The increasing number of children born through sperm donation, and the fact that many of those children are just now reaching adulthood, is leading to a revolution in the way we define families. A Tuesday Post story examined how children conceived this way are beginning to search for the donors.
But what do the donors think? How much responsibility do they feel? A new book is providing some answers. “Sex Cells: The Medical Market for Eggs and Sperm,” (University of California Press, September 2011) by Rene Almeling, an Assistant Professor of Sociology at Yale University, provides insights into the relationships between donors, recipients and the children conceived. Over fours years, Almeling studied six sperm banks and interviewed their founders and staffers. She also interviewed 40 donors.
One of the fascinating aspects of Almeling’s research is that she explored how donors, both egg and sperm, perceive their own roles in a family. She found that, despite conventional wisdom, it’s the male donors who feel a stronger connection.
“One of the most surprising things I found was that sperm donors have a straightforward view of themselves as fathers, while egg donors insist they are not mothers,” she wrote me in an e-mail conversation we had about her book. She went on to suggest some explanations for the difference:
“My research points to a long-standing cultural assumption in which the male contribution to reproduction is seen as primary. Indeed, the ancient Greeks, who thought of men as providing the generative seed and women the nurturing soil, would recognize a modern-day incarnation of this formulation in fertility agencies. Sperm donors think of their seed as essential to the child, down playing the role of the recipients. Egg donors insist that their contribution is “just an egg,” pointing to the recipient as the mother, because she is the one who nurtures by carrying the pregnancy, giving birth and raising the child.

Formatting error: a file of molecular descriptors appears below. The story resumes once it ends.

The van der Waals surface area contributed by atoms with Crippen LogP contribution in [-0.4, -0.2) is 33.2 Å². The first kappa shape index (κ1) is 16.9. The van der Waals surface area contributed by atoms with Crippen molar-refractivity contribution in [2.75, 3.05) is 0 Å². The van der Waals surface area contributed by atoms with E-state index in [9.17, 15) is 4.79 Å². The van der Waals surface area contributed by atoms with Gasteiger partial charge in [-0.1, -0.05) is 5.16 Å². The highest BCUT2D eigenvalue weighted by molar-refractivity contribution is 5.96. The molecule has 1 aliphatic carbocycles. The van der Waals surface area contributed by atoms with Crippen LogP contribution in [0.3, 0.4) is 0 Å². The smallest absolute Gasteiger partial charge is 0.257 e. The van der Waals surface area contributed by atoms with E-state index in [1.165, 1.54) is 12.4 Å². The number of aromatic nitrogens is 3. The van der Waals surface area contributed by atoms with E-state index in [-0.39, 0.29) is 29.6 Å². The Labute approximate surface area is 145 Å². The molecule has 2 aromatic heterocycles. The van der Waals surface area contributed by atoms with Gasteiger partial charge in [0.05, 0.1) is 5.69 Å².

Here’s more from our Q&A:
Q. With male donors seeing themselves as “fathers,” does it follow that they might be more open to establishing relationships with the children that are created from their sperm?
Almeling: No. In fact, I found that both sperm donors and egg donors were generally willing to meet children who requested it, or at the very least, to provide updated medical information. It is just that the men couched those feelings of responsibility in terms of being a parent, whereas the women did not.
Q. As more and more families are formed using donors, what sorts of ramifications might these perspectives have for the families involved and our cultural definition of family?
Almeling: Reproductive technologies have made it possible to partition motherhood into different elements. The woman who provides the egg, the woman who carries the pregnancy, and the woman who raises the child can each lay claim (or not) to the label of “mother.”
However, in our culture, it is still the case that providing the sperm makes one a father. As more and more families are created through what is called “assisted reproduction,” it will be interesting to see whether definitions of paternity emerge that are as flexible as our definitions of maternity.
Q. Given your research, do you think donors should have more rights? More information? More guidance?
Almeling:Based on my interviews with donors, one of the recommendations I would make is that men be encouraged to seriously consider the ramifications of sperm donation.
Most egg agencies require that women undergo psychological screening, with one of the primary goals being to ensure that they have thought through the prospect of biological offspring. Sperm banks do not require this kind of screening. They are content to let men focus on short-term financial gain rather than long-term implications, and I think it does sperm donors a disservice.
In terms of egg donation, there is a critical lack of data about the long-term effects of taking fertility medications. The egg agencies where I did research did a good job of informing women of risks associated with egg donation, but for women’s consent to be truly informed, those clinical studies need to be done.